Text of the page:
In an advance, online publication of Nucleic Acids Research this week, an international research team describes a novel role for miR-382, which they've uncovered using miRNA-target pairs in human renal epithelial cells treated with transforming growth factor β1. "Knockdown of miR-382, which was upregulated by TGFβ1, attenuated TGFβ1-induced loss of the epithelial marker E-cadherin," while "knockdown of miR-382 attenuated TGFβ1-induced downregulation of SOD2," the authors write. SOD2 overexpression "ameliorated TGFβ1-induced loss of the epithelial marker," the authors also found.
In another paper published online in advance, an international research team describes "a network of conserved co-occurring motifs for the regulation of alternative splicing." Specifically, by using comparative analysis of mammalian genome alignments, the team found "11 conserved sequence motifs that might be involved in the regulation of alternative splicing." The authors suggest that their "results indicate that even more alternative splicing events will be found with the progress of large-scale and high-throughput analyses for various tissue samples and developmental stages."
Researchers at the Open University of Israel, the Weizmann Institute of Science, and the Broad Institute this week report a method for the identification of rare alleles and their carriers using "compressed se(que)nsing," or sequencing based on a compressed sensing approach. Noam Shental et al. "show via computer simulations that it enables the recovery of rare alleles and their carriers in larger groups than were possible before. ... For example, when targeting a small enough genomic region (100 bp) and using only 10 sequencing lanes and 10 distinct barcodes per lane, one recovers the identity of four rare allele carriers out of a population of over 4,000 individuals."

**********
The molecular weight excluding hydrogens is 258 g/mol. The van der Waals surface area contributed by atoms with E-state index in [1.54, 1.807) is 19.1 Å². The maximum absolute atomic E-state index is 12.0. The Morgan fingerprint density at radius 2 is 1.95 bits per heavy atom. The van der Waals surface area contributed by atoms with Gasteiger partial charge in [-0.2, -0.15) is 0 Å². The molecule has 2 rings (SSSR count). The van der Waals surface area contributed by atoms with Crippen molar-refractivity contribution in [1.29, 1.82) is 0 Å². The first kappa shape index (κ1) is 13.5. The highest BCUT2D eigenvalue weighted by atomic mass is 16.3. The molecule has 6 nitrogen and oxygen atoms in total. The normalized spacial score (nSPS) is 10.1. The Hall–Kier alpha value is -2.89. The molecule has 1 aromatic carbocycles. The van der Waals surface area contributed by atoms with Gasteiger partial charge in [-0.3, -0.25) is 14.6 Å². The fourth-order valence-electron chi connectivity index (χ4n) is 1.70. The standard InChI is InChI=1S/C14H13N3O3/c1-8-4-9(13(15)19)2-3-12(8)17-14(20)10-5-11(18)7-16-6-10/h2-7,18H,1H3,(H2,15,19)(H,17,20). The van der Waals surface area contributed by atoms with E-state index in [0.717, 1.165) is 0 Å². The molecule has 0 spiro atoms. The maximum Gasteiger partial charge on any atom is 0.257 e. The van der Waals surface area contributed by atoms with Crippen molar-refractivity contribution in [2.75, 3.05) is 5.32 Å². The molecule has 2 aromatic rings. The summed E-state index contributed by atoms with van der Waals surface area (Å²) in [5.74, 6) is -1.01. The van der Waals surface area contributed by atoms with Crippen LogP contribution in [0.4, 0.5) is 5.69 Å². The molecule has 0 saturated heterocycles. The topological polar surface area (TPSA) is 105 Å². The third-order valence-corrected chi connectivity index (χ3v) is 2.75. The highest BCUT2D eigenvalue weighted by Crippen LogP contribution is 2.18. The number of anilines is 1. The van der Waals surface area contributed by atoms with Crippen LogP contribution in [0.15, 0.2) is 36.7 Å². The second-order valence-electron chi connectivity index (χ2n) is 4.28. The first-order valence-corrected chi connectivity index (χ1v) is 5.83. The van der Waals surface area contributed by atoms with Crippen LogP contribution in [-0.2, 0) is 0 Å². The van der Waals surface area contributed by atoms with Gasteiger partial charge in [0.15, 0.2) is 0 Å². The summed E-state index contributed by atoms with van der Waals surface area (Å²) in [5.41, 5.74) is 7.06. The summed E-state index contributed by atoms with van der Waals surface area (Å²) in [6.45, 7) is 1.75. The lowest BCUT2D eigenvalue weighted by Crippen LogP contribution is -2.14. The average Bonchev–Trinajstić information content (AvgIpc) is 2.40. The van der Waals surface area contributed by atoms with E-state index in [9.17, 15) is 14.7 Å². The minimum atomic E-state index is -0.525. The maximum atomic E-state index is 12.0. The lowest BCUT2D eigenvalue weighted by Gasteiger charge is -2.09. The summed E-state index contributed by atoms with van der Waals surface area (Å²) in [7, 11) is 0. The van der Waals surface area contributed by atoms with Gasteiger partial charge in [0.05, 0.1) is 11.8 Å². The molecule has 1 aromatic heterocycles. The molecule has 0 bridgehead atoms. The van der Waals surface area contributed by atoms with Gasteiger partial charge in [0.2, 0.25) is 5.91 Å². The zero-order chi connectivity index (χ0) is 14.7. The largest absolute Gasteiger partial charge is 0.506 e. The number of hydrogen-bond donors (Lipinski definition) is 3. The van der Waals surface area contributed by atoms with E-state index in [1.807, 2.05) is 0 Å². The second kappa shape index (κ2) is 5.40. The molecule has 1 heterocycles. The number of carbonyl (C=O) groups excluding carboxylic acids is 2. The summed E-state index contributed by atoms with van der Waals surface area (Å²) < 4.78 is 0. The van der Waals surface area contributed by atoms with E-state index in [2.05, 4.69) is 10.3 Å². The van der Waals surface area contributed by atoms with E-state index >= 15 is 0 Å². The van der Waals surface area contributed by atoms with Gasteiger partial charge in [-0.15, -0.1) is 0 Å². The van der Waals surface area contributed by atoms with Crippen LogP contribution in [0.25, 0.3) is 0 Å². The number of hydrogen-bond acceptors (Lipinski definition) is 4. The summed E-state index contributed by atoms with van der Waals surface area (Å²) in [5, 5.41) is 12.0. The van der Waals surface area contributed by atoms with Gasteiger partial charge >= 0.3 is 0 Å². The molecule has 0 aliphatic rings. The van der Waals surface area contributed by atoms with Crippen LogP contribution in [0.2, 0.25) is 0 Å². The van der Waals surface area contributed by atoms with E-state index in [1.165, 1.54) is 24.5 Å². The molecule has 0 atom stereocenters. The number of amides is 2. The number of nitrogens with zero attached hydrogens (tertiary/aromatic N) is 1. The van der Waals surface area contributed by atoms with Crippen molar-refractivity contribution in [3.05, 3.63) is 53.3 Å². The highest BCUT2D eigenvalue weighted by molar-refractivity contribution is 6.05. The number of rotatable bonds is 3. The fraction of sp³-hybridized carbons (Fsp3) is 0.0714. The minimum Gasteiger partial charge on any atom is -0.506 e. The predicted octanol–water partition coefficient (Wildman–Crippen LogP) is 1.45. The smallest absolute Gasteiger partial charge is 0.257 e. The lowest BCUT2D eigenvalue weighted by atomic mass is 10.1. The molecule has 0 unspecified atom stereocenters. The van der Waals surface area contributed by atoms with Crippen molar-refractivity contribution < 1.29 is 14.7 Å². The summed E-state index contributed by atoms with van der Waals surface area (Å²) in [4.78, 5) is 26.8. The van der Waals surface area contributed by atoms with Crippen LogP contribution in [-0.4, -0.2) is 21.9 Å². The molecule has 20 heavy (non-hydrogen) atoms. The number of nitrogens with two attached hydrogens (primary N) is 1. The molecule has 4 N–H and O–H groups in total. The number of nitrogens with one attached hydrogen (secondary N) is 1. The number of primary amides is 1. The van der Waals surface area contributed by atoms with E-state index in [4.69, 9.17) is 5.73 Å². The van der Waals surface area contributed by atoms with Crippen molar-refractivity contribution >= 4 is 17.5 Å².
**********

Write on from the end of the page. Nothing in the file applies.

And in the current issue of Nucleic Acids Research, investigators at Stanford University and the University of Iowa present SpliceMap, a tool to detect splice junctions from RNA-seq data. SpliceMap, the authors write, can handle long reads, exploits paired-read information for enhanced accuracy, and "does not depend on any existing annotation of gene structures and is capable of finding novel splice junctions." In their paper, the authors applied SpliceMap to analyze 23 million paired 50-nt reads from human brain tissue, and show that, when "compared to current methods, SpliceMap can achieve 12 percent higher sensitivity without sacrificing specificity." Study co-author Wing Wong recently spoke with our sister publication Genome Technology about SpliceMap.